At the church, twenty-six basses and thirteen tenors dressed as Franciscan monks make a solemn entrance, forming a circle around the audience and placing a dark-colored bird in a cage on the altar.  Together they sing Saint Francis of Assisi’s praise to virtue in a ceremony comprised of an entrance, thirteen parts and an exit.  After the dramatic appearance of a diabolical trombonist, they all go out onto the steps of the church and are followed by the audience.  Each singer takes a coconut and, after making a silent vow, shatters it.  The bird is released from the cage.  The singers disappear, mischievously, into the dark of night.

Translation : Shan Benson

Artistic team, for the french premiere, June 28th, 2019, at the Philharmonie de Paris. 

Maxime Pascal, musical and artistic direction
Damien Bigourdan, staging and artistic direction
Nieto, visual creation and artistic direction
Florent Derex, sound projection

Alain Muller, singing coach
Pascale Lavandier, costumes
Myrtille Debièvre, set design
Marguerite Lantz, props master
Catherine Verheyde, lighting design
Agathe Cemin, assistant stage manager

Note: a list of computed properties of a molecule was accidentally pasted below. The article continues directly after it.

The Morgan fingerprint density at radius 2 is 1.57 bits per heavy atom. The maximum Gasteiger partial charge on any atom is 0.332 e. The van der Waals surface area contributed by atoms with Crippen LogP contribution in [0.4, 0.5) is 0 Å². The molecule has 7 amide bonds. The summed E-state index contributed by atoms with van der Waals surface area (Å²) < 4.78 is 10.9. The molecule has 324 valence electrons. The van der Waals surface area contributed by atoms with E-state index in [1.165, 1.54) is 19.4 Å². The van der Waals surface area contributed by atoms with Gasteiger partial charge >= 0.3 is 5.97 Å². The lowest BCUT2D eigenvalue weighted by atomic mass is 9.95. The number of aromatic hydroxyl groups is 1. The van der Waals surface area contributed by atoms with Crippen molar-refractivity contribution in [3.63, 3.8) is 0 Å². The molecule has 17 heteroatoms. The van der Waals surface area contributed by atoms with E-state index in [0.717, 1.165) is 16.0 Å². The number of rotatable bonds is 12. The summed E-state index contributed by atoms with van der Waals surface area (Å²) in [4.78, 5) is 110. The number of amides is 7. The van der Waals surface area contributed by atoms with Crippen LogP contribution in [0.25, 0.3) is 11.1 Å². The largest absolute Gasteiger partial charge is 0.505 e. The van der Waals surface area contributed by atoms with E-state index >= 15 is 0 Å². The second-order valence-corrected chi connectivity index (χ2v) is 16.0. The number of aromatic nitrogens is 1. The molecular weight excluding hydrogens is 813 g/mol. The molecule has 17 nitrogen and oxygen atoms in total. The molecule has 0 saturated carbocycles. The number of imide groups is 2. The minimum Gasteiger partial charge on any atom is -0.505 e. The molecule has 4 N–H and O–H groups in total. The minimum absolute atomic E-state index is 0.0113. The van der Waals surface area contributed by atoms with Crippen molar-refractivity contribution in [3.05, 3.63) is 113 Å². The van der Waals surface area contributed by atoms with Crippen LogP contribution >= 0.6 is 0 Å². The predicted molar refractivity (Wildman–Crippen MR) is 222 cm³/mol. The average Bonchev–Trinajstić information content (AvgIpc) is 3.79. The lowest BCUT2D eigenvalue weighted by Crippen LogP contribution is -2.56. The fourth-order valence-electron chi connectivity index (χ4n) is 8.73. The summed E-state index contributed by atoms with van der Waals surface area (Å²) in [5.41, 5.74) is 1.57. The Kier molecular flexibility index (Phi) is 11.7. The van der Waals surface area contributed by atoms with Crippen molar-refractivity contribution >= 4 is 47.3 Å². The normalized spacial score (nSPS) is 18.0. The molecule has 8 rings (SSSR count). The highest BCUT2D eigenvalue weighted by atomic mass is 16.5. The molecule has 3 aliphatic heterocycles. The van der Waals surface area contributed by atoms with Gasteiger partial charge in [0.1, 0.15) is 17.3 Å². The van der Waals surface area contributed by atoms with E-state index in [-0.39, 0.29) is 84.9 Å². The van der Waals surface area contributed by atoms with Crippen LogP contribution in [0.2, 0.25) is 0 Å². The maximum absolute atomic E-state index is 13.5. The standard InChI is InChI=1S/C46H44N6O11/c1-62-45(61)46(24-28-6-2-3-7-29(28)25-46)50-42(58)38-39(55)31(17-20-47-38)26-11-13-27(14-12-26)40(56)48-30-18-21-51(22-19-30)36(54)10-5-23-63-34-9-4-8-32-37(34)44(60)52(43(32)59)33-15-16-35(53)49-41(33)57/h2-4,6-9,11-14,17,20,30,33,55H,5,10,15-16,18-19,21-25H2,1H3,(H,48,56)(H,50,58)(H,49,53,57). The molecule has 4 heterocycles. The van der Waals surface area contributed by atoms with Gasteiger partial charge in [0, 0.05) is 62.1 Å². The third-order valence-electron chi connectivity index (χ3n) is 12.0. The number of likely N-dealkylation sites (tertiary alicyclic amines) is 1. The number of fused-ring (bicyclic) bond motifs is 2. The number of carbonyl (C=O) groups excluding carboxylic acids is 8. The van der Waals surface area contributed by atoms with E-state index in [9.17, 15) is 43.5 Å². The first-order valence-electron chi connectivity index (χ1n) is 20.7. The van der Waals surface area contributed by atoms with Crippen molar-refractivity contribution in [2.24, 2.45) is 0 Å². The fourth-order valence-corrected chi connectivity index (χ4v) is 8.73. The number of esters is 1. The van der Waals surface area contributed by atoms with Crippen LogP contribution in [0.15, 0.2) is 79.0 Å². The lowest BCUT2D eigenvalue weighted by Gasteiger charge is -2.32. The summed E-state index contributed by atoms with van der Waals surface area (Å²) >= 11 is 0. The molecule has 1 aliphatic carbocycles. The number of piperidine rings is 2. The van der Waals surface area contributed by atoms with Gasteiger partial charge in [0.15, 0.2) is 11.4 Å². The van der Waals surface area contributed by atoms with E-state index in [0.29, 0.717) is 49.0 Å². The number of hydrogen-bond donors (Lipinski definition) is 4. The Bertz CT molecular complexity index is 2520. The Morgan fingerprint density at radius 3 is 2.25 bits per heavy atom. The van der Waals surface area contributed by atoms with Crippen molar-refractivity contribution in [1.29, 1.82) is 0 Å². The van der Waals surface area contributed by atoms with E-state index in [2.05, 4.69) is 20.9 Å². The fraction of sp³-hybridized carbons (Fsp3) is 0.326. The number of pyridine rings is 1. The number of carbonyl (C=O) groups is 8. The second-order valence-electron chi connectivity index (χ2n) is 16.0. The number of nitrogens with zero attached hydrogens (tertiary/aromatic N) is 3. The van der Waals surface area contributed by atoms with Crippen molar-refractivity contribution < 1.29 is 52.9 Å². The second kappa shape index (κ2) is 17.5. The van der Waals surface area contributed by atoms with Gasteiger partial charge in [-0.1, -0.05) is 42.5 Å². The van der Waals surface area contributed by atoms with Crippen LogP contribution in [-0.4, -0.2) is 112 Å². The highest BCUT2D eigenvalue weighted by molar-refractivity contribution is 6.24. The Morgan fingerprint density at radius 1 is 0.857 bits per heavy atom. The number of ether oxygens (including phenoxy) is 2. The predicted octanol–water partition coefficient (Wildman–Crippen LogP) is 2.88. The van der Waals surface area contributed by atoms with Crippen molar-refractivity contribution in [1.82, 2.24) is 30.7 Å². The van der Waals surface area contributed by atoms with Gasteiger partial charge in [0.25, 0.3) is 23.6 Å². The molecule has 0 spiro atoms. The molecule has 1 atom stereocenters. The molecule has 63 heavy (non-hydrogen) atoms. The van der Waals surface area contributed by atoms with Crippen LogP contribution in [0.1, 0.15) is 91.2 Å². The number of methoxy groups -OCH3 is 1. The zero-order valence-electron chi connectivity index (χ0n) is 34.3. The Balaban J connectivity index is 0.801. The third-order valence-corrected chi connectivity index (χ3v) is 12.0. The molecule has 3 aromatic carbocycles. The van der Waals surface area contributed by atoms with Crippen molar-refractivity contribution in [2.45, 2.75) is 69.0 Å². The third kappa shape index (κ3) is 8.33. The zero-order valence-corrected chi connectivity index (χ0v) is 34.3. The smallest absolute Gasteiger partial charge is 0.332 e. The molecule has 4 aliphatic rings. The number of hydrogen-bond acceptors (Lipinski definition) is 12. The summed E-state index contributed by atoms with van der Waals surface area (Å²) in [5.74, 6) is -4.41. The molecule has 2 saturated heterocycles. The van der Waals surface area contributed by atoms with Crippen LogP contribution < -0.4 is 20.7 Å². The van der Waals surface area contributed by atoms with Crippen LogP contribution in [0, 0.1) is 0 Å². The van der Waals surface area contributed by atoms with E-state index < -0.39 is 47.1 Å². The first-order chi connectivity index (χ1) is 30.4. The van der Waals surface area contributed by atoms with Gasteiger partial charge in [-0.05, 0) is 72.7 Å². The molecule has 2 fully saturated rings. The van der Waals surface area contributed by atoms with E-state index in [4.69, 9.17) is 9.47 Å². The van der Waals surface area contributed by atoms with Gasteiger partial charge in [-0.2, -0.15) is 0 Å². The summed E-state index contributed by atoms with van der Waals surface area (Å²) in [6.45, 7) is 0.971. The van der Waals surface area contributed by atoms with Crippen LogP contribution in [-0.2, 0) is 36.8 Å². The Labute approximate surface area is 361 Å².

Performers
Lucifer : Damien Pass, bass
Lucifer’s dream player : Alphonse Cemin, piano
Black Cat Kathinka : Claire Luquiens (Kathinkas Gesang), Julie Brunet-Jailly (Luzifers-Tanz), flute.
Six mortal senses : Alice Caubit (la vue), Akino Kamiya (l’ouïe), Frédéric Blondy (l’odorat), Arthur Lavandier (le goût), Othman Louati (le toucher), Clotilde Lacroix (la pensée)

Lucifer’s giant face : Orchestre d’harmonie du Conservatoire à Rayonnement Régional de Paris
Ribbon dancer : Emmanuelle Grach
Michaël : Henri Deléger, trumpet
Percussions : François-Xavier Plancqueel
3×13 Monks : 13 tenors, 13 basses I, 13 basses II : Chœur de l’Armée française & Le Balcon. Choir Master : Emilie Fleury
A diabolical wind player : Mathieu Adam
Organ : Ayumi Taga

Premiere of the opera
25 mai 1984, Teatro Alla Scala, Milan

First performance of the production
28 & 29 juin 2019, Philharmonie de Paris

Philharmonie de Paris
Salle des concerts – Cité de la musique
ManiFeste, Festival de l’IRCAM
Duration : 4h30 (one-hour intermission included).

DR : Meng Phu.